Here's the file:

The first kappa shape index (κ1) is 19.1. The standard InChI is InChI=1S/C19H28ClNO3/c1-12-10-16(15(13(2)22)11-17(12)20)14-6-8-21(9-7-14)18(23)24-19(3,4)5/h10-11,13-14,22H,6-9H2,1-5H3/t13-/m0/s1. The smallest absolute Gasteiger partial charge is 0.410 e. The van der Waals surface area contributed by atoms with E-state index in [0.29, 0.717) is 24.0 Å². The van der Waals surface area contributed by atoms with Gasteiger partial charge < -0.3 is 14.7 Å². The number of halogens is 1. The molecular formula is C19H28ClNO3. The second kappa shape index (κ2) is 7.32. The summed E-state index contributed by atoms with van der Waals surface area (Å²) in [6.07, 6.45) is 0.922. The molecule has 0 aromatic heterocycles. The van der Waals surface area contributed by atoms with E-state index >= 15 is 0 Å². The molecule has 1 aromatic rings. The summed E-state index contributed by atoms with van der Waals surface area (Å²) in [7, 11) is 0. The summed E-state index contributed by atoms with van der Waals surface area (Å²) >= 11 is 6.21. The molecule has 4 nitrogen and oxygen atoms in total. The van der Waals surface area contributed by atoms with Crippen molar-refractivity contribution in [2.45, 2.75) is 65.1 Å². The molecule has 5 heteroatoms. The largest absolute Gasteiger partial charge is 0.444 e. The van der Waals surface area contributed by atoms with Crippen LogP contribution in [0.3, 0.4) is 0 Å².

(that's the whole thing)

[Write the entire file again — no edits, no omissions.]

The first kappa shape index (κ1) is 19.1. The standard InChI is InChI=1S/C19H28ClNO3/c1-12-10-16(15(13(2)22)11-17(12)20)14-6-8-21(9-7-14)18(23)24-19(3,4)5/h10-11,13-14,22H,6-9H2,1-5H3/t13-/m0/s1. The smallest absolute Gasteiger partial charge is 0.410 e. The van der Waals surface area contributed by atoms with E-state index in [0.29, 0.717) is 24.0 Å². The van der Waals surface area contributed by atoms with Gasteiger partial charge < -0.3 is 14.7 Å². The number of halogens is 1. The molecular formula is C19H28ClNO3. The second kappa shape index (κ2) is 7.32. The summed E-state index contributed by atoms with van der Waals surface area (Å²) in [6.07, 6.45) is 0.922. The molecule has 0 aromatic heterocycles. The van der Waals surface area contributed by atoms with E-state index >= 15 is 0 Å². The molecule has 1 aromatic rings. The summed E-state index contributed by atoms with van der Waals surface area (Å²) in [7, 11) is 0. The summed E-state index contributed by atoms with van der Waals surface area (Å²) >= 11 is 6.21. The molecule has 4 nitrogen and oxygen atoms in total. The van der Waals surface area contributed by atoms with Crippen molar-refractivity contribution in [2.45, 2.75) is 65.1 Å². The molecule has 5 heteroatoms. The largest absolute Gasteiger partial charge is 0.444 e. The van der Waals surface area contributed by atoms with Crippen LogP contribution in [0.3, 0.4) is 0 Å².